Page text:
That is, fixed, emended. Today I've had the joy [thanks to a heads up from Pr. Paul McCain and the kind sharing of Pr. Ben Mayes] of looking over two texts that were rewritten, apparently by Urbanus Rhegius (confessor of Smalcald and evangelical bishop of Lüneburg). The originals were very popular and beloved antiphons to the Blessed Virgin. In the Lutheran Reformation, they were transformed into hymns to Christ (and the original chant lines preserved). I'm no Latinist, so pardon any goof ups in the translations, but I think they're mostly on target:
Here's the Salve Regina:
Salve, Regina, Mater misericordiae,
Hail, Queen, Mother of mercy,
vita, dulcedo, et spes nostra, salve.
our life, sweetness and hope, hail!
ad te clamamus
to you we cry
exsules filii Hevae,
exiled children of Eve
ad te suspiramus, gementes et flentes
to you we send up our sighs, groaning and moaning
in hac lacrimarum valle.
in this valley of tears
Eia, ergo, advocata nostra, illos tuos
Turn, our advocate, upon us
misericordes oculos ad nos converte;
Your merciful eyes
et Jesum, benedictum fructum ventris tui,
And Jesus, the blessed fruit of your womb,
nobis post hoc exsilium ostende.
show to us after this exile,
O clemens, O pia, O dulcis Virgo Maria.
O clement, O loving, O sweet Virgin Mary.
What happens with the Lutherans got hold of it? Check it out:
SAlue Iesu Christe, Rex misericordiæ,
Hail, Jesus Christ, King of mercy,
vita dulcedo & spes nostra,salue,
Our life, sweetness, and hope, hail!
ad te clamamus exules filij Euæ,
To you we cry, exiled children of Eve
ad te suspiramus gementes & flentes,
To you we send up our sighs and moanings
in hac lacrymarum valle,
in this valley of tears,
Eya ergo, aduocate noster, illos tuos
Turn, therefore, our Advocate upon us
misericordes oculos ad nos conuerte,
Your merciful eyes
O Iesu benedicte, faciem patris tui nobis
O blessed Jesus, show to us the face of your Father
post hoc exilium ostende,
after this exile.
O clemens, O pie, O dulcis Iesu Christe.
O clement, O loving, O sweet Jesus Christ.
Similarly, the Regina Coeli:
Regina caeli, laetare, alleluia:
Queen of heaven, rejoice, alleluia:
Quia quem meruisti portare. alleluia,
For He whom you merited to bear, alleluia,
Resurrexit, sicut dixit, alleluia,
Is risen, as He said, alleluia,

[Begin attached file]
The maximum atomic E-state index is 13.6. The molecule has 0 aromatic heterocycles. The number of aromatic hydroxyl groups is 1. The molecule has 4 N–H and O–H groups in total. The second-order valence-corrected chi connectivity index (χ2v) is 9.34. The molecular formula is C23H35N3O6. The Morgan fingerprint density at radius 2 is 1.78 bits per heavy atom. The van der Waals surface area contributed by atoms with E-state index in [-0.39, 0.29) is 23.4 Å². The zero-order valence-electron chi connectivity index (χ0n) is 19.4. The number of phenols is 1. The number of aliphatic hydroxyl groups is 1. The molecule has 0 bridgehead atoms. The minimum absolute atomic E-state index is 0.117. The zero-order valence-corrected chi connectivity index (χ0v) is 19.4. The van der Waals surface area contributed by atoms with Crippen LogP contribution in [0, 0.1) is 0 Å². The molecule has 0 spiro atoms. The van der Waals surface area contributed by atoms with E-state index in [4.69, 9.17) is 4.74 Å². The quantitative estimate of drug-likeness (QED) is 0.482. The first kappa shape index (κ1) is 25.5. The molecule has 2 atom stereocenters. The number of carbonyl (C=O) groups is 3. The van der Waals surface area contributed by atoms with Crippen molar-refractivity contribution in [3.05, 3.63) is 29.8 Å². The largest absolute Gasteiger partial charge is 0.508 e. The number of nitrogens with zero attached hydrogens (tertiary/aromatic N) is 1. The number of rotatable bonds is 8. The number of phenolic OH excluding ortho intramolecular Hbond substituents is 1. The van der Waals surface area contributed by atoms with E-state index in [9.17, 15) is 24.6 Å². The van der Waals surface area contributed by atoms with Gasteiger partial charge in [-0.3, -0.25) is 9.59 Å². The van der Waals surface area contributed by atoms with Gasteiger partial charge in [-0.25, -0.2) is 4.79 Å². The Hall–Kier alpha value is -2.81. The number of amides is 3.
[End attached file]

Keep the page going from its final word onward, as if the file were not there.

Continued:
Ora pro nobis Deum, alleluia.
Pray for us to God, alleluia.
Gaude et laetare, Virgo Maria, alleluia.
Rejoice and be glad, Virgin Mary, alleluia.
Quia surrexit Dominus vere, alleluia.
Because the Lord is risen indeed, alleluia.
is now sung with these words to the old chant:
LÆtemur in Christo redemptore Alleluia
Rejoice in Christ the Redeemer Alleluia
quia quem percussit pater ob scelus populi sui Alleluia.
For he was struck by the Father for the sins of his people Alleluia.
Resurrexit (Cœlos ascendit / Spirtum
misit) sicut dixit (sicut dixit / Vt promisit) Alleluia.
He is risen (to heaven ascended/ sent the Spirit) just as He said (as He said / as He promised) Alleluia
Ora pro nobis Christe, qui ad dexteram Dei Patris locatus es
Pray for us, Christ, who at the right hand of God the Father are located
victor peccati, mortis, inferni,
Victor over sin, death, hell,
vnus es nobis propitiator pontifex, ecclesiæ caput:
Our one propitator, high priest, the church's head
O rex pie, Fac nos tecum resurgere (Fac nos tecum ascendere / Da nobis tuum
O loving King, make us rise with you (make us ascend with you / give to us your Spirit). Alleluia.
If the medieval Marian cult had for all intents and purposes shoved our Lord off the center and placed His most holy Mother there, it only makes sense that in the Lutheran Reformation, the beauty of the chants would be retained, but the spotlight would shift from the the Most Blessed Virgin to Him who was born of her, and to the triumph of what He accomplished and His constant intercession for us before His Father.
[The emended texts, by the bye, came from this work that Pr. Mayes showed to Pr. McCain this a.m. - I'm jealous! I want a copy!!!]